The PCMCIA specification and available controller hardware support only one interrupt per card. This presents a problem when more than one function on a card needs to interrupt the host computer for servicing. The PCMCIA 1995 specification solves this issue by having the card services (high level interface to PCMCIA devices for applications) handle the interrupts from a card. When a card is configured the card services starts with the first function and assigns it an interrupt if needed. Card services then stores the vector for this interrupt in a table and places its own interrupt vector in the appropriate memory location. When card services configures the next function on the card it stores that function's interrupt vector in the table next to the first function's interrupt vector. This continues until all functions are configured.
  • [0147]
    When an interrupt occurs, card services' interrupt handler is called from the vector in memory. Card services will then interrogate the PCMCIA cards interrupt status register to identify the source of the interrupt. Card services will then call the appropriate service routine for the function by calling the function pointed to by the vector in the stored table.
  • [0148]
    Step 503 reads an interrupt status register on the docking station 103. In a preferred embodiment, the interrupt status register will be in the configuration register 205 shown in FIG. 2, and have one bit in it for each function of the docking station 103. The interrupt service routine will then look at these bits and decide whether or not one of the devices is in need of service. If any of the devices connected to the expansion box set their interrupt flag in the interrupt flag register, the control logic 203 will then send the interrupt flag to the PCMCIA bus which will cause a hardware interface on the particular interrupt line that has been configured in accordance with FIG. 4.
  • [0149]
    After the interrupt service handler has read the interrupt status register, it decides which interrupts to handle in a prioritized fashion starting with the IDE interface in decision step 505, and proceeding downward in priority as shown in FIG. 5, until it reaches the keyboard which is lowest in priority. If decision step 505 determines that the flag is set for the IDE, then step 523 branches to the IDE interrupt service routine. Upon completion of this interrupt service routine, step 521 cleans up any registers that may have information pushed on to their stacks and returns from the interrupt. If the flag is not set for the IDE, decision step 507 determines whether the interrupt flag is set for the VGA. If so, step 525 branches to the VGA interrupt service routine.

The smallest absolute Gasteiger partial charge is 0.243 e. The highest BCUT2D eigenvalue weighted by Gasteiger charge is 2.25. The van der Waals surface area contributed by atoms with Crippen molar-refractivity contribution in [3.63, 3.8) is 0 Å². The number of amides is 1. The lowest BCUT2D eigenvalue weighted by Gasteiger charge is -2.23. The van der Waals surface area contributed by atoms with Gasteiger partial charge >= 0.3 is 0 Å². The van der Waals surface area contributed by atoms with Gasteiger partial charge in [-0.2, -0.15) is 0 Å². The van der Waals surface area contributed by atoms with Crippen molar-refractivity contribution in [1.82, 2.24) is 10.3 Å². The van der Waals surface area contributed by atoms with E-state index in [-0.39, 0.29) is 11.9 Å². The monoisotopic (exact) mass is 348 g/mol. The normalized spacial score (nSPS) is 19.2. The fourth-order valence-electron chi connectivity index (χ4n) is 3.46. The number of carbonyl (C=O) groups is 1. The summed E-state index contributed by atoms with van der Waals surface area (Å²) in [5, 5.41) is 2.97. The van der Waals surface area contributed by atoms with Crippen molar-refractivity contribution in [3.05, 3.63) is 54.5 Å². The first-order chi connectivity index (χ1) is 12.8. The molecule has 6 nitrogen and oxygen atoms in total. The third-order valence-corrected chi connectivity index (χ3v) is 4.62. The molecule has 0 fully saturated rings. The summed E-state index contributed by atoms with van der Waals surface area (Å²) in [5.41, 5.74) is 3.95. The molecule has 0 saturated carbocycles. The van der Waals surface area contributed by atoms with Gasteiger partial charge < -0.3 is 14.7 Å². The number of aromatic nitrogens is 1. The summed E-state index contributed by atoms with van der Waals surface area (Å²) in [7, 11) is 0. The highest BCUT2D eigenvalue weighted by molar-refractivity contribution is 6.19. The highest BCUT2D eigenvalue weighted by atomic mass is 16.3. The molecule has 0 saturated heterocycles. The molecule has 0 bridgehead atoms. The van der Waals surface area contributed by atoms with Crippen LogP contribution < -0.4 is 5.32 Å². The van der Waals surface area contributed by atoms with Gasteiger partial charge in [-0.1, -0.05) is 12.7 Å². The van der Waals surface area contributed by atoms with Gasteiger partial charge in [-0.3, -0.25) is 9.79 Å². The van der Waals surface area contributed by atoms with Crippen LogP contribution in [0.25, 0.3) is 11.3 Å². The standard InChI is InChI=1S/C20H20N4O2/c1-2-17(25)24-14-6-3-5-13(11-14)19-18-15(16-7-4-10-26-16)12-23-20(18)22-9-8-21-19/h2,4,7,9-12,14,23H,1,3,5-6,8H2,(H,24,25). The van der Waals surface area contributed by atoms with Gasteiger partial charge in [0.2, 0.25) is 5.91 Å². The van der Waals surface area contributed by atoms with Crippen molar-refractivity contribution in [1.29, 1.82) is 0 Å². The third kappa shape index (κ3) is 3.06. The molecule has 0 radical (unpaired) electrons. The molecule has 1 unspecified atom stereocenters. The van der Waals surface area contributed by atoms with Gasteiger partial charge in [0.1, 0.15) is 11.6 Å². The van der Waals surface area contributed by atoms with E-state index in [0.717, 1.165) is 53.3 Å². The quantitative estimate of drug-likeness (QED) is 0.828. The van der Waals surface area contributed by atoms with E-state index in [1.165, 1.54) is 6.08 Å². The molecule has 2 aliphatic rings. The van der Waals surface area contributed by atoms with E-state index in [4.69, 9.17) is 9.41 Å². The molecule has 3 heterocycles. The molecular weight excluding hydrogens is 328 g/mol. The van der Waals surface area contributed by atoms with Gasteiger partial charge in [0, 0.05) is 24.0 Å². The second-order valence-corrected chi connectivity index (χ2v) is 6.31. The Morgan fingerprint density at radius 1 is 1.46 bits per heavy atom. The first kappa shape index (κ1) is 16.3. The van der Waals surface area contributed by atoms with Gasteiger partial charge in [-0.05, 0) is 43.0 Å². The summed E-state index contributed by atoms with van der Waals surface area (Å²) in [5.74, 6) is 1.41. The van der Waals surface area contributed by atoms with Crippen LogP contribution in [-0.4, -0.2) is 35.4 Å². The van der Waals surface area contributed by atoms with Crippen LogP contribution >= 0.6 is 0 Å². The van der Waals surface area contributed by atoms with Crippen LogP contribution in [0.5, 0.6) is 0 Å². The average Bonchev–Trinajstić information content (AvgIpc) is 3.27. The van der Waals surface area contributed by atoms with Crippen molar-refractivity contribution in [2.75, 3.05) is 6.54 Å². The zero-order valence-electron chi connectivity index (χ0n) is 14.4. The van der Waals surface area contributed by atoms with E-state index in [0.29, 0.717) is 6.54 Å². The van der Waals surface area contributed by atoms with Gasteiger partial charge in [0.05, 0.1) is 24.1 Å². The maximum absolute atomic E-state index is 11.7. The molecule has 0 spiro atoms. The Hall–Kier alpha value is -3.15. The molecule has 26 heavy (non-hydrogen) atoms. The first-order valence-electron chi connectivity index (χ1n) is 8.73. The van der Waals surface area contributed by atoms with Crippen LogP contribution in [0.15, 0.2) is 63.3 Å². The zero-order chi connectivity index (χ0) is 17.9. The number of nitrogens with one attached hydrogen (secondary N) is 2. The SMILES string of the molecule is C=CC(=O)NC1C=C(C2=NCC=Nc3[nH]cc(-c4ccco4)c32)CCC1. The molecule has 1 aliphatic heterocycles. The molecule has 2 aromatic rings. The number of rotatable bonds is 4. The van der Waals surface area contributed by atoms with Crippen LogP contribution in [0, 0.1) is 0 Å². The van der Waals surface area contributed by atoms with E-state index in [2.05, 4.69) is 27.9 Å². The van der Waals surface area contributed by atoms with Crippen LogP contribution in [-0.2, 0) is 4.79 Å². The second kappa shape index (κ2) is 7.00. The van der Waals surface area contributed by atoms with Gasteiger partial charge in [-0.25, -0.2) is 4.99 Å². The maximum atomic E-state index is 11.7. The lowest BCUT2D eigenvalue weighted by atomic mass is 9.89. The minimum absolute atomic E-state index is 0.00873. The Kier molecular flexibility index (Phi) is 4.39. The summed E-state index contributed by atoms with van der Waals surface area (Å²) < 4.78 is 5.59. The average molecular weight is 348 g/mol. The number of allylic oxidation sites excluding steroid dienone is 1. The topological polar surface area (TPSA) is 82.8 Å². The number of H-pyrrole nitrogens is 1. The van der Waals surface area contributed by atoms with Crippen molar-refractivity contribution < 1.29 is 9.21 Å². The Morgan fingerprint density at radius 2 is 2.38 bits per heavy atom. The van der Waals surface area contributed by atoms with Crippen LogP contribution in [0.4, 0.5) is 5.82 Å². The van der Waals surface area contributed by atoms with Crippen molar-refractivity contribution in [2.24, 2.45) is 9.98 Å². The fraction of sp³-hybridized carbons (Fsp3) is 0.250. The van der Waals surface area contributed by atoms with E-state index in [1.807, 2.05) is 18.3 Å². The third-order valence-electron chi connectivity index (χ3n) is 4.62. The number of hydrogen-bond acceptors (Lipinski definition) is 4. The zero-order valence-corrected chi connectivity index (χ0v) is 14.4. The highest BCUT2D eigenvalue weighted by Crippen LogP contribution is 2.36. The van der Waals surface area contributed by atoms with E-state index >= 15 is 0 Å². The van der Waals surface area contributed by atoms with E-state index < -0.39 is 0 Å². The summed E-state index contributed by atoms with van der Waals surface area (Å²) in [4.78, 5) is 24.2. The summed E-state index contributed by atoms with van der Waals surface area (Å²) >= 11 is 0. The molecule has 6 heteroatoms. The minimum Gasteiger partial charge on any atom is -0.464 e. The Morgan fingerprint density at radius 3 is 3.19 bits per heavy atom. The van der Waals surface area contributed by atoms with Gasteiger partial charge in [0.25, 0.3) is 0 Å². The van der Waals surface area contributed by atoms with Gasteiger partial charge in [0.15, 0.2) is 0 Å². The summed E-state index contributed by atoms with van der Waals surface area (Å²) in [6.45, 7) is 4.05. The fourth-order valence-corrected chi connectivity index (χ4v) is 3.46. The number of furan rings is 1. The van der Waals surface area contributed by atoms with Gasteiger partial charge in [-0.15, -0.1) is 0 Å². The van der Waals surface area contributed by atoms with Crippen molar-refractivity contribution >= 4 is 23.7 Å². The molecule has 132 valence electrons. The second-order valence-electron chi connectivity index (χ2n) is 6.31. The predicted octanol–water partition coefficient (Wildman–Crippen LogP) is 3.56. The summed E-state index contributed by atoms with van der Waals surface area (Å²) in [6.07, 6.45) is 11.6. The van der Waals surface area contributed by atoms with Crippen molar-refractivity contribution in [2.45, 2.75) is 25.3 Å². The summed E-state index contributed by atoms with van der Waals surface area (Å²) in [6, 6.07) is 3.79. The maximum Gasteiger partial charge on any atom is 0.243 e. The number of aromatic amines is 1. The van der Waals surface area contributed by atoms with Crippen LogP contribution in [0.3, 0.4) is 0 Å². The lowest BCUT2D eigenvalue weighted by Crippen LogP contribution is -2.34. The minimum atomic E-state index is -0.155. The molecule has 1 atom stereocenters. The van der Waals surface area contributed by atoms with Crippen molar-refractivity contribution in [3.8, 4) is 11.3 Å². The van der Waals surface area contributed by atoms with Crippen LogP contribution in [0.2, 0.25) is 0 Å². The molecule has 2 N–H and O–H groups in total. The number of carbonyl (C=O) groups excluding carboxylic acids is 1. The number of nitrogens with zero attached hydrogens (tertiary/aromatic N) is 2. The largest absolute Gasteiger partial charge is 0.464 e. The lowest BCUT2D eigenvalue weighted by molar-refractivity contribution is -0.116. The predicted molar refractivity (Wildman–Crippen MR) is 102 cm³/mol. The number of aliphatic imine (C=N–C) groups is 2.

• [0150]
    If decision step 509 determines that the flag is set for the floppy disk controller, step 527 branches to the floppy interrupt service routine. If decision step 511 determines that the flag is set for the serial port, step 529 branches to the serial interrupt service routine. If decision step 513 determines that the flag is set to the parallel port, step 531 branches to the parallel port interrupt service routine. If decision step 515 determines that the flag is set to a network, step 533 branches to the network interrupt service routine. If decision step 517 determines that the flag is set to the mouse, step 535 gets the mouse event from the keyboard controller and puts it in the mouse input buffer. If decision step 519 determines that the flag was set by the keyboard, step 537 gets the keystroke from the input buffer of the keyboard controller and puts it into the BIOS input buffer of the operating system on the computer.
  • [0151]
    Although priority may be altered from that shown in FIG. 5, the priority shown has certain advantages over other possible schemes because of the relative speed of each device and the capability of the devices to hold data before being manipulated. Those devices that have room to store data for longer periods of time (e.g., keyboard) will be lower in priority than other devices which will throw away this information in a short period of time if it does not get taken out of the buffer.
  • [0152]
    An example of the serial controller 211 taking control of the PCMCIA bus 201 follows. The serial controller 211 would be configured to receive information from the serial connector 225 and would then send this data through the connections of 251 into the serial controller 211. The serial controller 211 would then request servicing to the computer 101 by setting the interrupt flag through the control bus 245 to the configuration registers 205. The configuration registers 205 would then set the interrupt flag through the control bus 245 to the address, decode and control logic 203 and the decode and control logic would send the signal through 239 to the PCMCIA bus 201.
  • [0153]